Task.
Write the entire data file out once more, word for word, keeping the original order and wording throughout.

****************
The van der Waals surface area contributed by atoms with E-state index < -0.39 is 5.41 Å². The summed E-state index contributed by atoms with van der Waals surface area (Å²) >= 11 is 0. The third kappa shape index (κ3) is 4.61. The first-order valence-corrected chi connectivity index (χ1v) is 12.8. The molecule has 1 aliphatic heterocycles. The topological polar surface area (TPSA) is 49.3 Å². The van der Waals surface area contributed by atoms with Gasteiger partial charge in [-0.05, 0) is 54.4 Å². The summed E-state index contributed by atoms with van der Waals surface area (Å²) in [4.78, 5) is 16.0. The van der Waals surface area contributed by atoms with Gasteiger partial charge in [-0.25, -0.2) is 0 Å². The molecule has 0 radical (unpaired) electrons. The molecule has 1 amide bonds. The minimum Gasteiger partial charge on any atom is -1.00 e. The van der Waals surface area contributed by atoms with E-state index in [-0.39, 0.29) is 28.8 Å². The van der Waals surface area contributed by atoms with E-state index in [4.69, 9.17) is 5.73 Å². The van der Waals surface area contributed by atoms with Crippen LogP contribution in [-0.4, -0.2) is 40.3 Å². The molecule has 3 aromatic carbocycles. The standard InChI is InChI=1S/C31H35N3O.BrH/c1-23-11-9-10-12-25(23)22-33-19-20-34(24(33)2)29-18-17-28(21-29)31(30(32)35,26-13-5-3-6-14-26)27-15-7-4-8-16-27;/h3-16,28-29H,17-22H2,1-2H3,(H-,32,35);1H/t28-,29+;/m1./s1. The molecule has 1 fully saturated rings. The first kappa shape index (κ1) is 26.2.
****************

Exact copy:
The van der Waals surface area contributed by atoms with E-state index < -0.39 is 5.41 Å². The summed E-state index contributed by atoms with van der Waals surface area (Å²) >= 11 is 0. The third kappa shape index (κ3) is 4.61. The first-order valence-corrected chi connectivity index (χ1v) is 12.8. The molecule has 1 aliphatic heterocycles. The topological polar surface area (TPSA) is 49.3 Å². The van der Waals surface area contributed by atoms with Gasteiger partial charge in [-0.05, 0) is 54.4 Å². The summed E-state index contributed by atoms with van der Waals surface area (Å²) in [4.78, 5) is 16.0. The van der Waals surface area contributed by atoms with Gasteiger partial charge in [-0.25, -0.2) is 0 Å². The molecule has 0 radical (unpaired) electrons. The molecule has 1 amide bonds. The minimum Gasteiger partial charge on any atom is -1.00 e. The van der Waals surface area contributed by atoms with E-state index in [-0.39, 0.29) is 28.8 Å². The van der Waals surface area contributed by atoms with E-state index in [4.69, 9.17) is 5.73 Å². The van der Waals surface area contributed by atoms with Crippen LogP contribution in [-0.4, -0.2) is 40.3 Å². The molecule has 3 aromatic carbocycles. The standard InChI is InChI=1S/C31H35N3O.BrH/c1-23-11-9-10-12-25(23)22-33-19-20-34(24(33)2)29-18-17-28(21-29)31(30(32)35,26-13-5-3-6-14-26)27-15-7-4-8-16-27;/h3-16,28-29H,17-22H2,1-2H3,(H-,32,35);1H/t28-,29+;/m1./s1. The molecule has 1 fully saturated rings. The first kappa shape index (κ1) is 26.2.